Home / Daily Dose / FHFA: Uncertainty Remains as to GSEs’ Financial Sustainability
Print This Post Print This Post

FHFA: Uncertainty Remains as to GSEs’ Financial Sustainability

money-life-preserverWhile Fannie Mae and Freddie Mac each reported a net worth of more than $2 billion as of the end of 2014, some uncertainty remains as to their financial sustainability according to FHFA's 2014 Report to Congress released this week.

Fannie Mae reported positive net worth of $3.7 billion as of the end of 2014, slightly more than half of which ($1.9 billion) represented a dividend obligation to the Department of Treasury that was paid on March 31, 2015. Fannie Mae's net income for 2014 of $14.2 billion was only a fraction of the $84 billion the GSE reported for 2013, according to FHFA.

"Overall, uncertainty remains over the sustainability of earnings given the sensitivity of Fannie Mae’s earnings to macro-economic events and changing conditions in the housing market," the report said. "Although Fannie Mae forecasts it will remain profitable, earnings in future years are expected to decline. This is primarily due to the expectation of lower income from resolution agreements and credit-related income, and continued declines in net interest income given the requirement to reduce the level of mortgage assets held on the balance sheet."

Despite strengthening credit risk management in 2014, Fannie Mae maintained an elevated level of risk due to the number of delinquent loans, foreclosed properties, nonaccrual loans, and restructured loans that remain above historical norms and are projected to remain that way for many years, according to FHFA. Fannie Mae continues to hold a large portfolio of REO properties but is unable to market or sell many of those properties due to restrictions placed on them by local and state laws. About 330,000 Fannie Mae-backed mortgages were seriously delinquent as of the end of 2014, and approximately 34 percent of those were delinquent by 25 or more months, according to FHFA. Mortgages originated between 2005 and 2008 in the years leading up to the housing bust accounted for about 59 percent of those seriously delinquent loans. About 22 percent of the seriously delinquent loans at the end of 2014 had LTV ratios above 100 percent.

"Resolving and minimizing the financial impact of these problem assets will be an ongoing challenge for the Enterprise," FHFA said in the report.

Freddie Mac reported positive net worth of $2.7 billion as of the end of 2014, about $0.9 billion of which represented a dividend obligation to Treasury paid on March 31, 2015. Like fellow GSE Fannie Mae, Freddie Mac's 2014 net income of $7.7 billion was well below its 2013 reported net income of $48.7 billion.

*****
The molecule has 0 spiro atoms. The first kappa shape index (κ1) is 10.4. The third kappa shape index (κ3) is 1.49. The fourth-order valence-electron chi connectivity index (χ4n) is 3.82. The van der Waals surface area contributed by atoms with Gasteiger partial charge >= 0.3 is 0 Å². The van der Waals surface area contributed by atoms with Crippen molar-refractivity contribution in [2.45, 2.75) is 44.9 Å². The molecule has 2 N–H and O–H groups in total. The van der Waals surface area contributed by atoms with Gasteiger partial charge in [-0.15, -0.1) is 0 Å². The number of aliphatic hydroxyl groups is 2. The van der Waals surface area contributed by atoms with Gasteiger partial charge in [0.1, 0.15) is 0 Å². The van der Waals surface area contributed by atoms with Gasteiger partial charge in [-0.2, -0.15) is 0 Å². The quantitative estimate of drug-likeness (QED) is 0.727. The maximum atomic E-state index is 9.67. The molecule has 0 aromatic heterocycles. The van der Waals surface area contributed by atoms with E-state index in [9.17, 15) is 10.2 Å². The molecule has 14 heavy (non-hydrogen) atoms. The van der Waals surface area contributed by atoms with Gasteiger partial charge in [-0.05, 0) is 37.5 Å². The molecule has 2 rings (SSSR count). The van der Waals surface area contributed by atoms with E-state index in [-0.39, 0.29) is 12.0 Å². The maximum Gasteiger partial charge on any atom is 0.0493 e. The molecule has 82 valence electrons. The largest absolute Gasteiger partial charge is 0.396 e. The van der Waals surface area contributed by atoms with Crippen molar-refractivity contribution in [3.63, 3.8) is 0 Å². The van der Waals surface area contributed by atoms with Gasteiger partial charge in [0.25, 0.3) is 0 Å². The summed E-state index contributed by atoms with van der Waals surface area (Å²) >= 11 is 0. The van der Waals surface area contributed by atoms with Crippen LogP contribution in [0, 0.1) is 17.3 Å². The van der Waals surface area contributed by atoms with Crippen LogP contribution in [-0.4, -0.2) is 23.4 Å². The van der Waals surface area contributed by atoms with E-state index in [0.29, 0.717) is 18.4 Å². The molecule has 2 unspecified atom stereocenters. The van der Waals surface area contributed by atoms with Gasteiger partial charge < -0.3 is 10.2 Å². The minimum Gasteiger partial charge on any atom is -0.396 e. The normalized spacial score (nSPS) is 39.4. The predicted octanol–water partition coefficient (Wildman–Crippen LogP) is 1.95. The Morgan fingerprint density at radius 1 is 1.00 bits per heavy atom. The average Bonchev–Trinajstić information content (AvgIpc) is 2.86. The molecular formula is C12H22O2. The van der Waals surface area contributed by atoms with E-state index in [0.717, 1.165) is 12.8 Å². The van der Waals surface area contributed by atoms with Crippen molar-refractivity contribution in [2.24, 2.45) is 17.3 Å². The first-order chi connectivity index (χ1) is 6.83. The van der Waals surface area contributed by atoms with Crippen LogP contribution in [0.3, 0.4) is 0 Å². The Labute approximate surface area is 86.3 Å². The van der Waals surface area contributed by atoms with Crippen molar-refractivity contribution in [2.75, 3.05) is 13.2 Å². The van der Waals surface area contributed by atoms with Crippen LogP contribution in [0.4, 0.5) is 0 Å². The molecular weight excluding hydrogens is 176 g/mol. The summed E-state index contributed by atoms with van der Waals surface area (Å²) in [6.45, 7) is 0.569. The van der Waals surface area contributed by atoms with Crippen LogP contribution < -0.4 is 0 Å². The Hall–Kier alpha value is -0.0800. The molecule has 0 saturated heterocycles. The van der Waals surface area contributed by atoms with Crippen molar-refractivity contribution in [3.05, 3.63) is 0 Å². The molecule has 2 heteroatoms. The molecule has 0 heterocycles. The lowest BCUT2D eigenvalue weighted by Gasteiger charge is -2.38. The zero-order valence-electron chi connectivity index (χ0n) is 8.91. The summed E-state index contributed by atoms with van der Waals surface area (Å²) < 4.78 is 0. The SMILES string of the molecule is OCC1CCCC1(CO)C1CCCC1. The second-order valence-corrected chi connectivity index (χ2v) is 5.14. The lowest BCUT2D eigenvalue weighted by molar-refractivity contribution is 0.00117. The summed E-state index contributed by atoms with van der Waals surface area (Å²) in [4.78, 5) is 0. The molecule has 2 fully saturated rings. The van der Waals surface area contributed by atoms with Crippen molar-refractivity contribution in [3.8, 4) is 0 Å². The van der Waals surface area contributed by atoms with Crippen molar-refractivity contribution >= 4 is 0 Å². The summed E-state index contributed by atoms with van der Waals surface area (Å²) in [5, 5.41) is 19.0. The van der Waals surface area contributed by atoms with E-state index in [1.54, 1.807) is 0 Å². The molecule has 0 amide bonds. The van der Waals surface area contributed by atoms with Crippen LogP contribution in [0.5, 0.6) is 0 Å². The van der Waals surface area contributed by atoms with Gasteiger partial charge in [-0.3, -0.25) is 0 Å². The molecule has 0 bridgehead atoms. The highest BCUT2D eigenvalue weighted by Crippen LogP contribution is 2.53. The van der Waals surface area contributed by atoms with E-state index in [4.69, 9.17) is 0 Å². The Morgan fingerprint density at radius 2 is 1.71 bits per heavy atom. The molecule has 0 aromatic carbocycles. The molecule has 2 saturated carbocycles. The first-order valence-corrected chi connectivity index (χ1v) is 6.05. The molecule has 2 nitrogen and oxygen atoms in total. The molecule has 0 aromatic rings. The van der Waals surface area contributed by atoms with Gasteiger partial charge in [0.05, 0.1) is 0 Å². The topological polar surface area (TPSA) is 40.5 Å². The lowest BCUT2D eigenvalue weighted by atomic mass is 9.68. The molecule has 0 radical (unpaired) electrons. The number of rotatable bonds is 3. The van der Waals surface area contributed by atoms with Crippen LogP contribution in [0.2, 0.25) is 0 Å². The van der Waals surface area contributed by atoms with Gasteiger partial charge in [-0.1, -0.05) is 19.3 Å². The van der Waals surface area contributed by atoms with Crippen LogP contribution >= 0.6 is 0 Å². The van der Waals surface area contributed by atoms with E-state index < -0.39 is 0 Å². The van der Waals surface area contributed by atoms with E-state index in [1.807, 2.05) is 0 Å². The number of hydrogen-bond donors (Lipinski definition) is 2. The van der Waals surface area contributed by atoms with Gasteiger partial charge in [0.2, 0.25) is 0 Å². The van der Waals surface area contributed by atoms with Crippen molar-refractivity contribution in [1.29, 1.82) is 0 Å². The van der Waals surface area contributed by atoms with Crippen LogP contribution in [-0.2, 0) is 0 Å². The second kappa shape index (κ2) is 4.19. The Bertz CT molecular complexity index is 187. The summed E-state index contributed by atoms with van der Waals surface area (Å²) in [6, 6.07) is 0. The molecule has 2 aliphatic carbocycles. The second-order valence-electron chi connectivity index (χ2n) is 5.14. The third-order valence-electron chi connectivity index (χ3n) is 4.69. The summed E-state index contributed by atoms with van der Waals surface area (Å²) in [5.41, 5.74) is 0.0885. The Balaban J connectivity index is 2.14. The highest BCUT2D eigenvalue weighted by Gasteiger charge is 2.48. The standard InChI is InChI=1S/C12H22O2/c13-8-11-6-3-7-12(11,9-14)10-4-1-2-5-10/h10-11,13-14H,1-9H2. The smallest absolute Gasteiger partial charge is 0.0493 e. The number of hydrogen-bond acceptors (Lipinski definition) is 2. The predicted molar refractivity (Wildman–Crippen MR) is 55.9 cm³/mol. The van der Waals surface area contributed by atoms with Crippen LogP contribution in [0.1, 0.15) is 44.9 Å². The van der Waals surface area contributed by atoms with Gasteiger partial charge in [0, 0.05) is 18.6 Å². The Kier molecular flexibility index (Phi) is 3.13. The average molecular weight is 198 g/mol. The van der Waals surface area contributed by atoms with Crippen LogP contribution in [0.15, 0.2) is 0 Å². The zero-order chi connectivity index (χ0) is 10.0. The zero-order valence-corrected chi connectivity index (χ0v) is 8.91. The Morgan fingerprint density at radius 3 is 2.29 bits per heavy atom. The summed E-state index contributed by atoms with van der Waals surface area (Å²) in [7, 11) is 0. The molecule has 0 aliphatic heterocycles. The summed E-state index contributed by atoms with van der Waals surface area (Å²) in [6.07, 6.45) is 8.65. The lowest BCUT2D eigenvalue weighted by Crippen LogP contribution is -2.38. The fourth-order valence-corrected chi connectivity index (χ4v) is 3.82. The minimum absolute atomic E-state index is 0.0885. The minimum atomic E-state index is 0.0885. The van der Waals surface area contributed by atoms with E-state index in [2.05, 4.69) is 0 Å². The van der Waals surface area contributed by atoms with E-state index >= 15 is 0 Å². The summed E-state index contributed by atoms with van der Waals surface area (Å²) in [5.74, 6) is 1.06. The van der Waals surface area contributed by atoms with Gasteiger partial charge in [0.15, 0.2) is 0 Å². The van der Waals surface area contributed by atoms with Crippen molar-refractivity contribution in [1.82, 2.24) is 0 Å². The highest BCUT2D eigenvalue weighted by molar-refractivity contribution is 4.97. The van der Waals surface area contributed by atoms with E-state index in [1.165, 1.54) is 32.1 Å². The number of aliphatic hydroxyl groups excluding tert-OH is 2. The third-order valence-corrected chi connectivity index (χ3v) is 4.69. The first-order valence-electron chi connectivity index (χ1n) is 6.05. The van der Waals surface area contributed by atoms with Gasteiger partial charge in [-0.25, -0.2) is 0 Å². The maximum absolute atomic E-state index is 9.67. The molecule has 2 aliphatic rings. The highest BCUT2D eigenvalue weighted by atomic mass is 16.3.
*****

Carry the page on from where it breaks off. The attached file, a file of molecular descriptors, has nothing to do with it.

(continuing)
Structured debt issuances and insurance transactions resulted in the reduction of single-family credit risk for Freddie Mac in 2014. The Enterprise transferred $126 billion in unpaid principal balance for single-family mortgages through these transactions, which included $105 billion in UPB through STACR (Structured Agency Credit Risk) issuances. Three ACIS (Agency Credit Insurance Structure) transactions accounted for the remaining $21 billion.

Freddie Mac, like Fannie Mae, has a single-family mortgage portfolio that contains high levels of seriously delinquent mortgage loans and distressed private-label securities, which are major sources of credit risk for the Enterprise. Other sources of credit risk include residual risk from modifications and relief finance activities as well as ongoing concerns over counterparty credit risk, according to FHFA.

"Asset quality remains a supervisory concern despite a year-over-year improvement in single-family credit metrics," the report said.

Despite maintaining profitability over 2013 and 2014, like Fannie Mae, a degree of uncertainty exists around Freddie Mac's ability to remain financially stable.

"Freddie Mac’s future earnings prospects are subject to several economic and company-specific risk drivers that could significantly affect profitability," FHFA said in the report. "These risks include a large real estate owned portfolio, a backlog of seriously delinquent single-family loans, uncertain house price appreciation, interest rate movements, and a continued decline in mortgage-related investments. Additionally, it is unlikely that future settlements will significantly contribute to earnings."

Click here to read the entire report.

About Author: Brian Honea

Brian Honea's writing and editing career spans nearly two decades across many forms of media. He served as sports editor for two suburban newspaper chains in the DFW area and has freelanced for such publications as the Yahoo! Contributor Network, Dallas Home Improvement magazine, and the Dallas Morning News. He has written four non-fiction sports books, the latest of which, The Life of Coach Chuck Curtis, was published by the TCU Press in December 2014. A lifelong Texan, Brian received his master's degree from Amberton University in Garland.

Check Also

Federal Reserve Holds Rates Steady Moving Into the New Year

The Federal Reserve’s Federal Open Market Committee again chose that no action is better than changing rates as the economy begins to stabilize.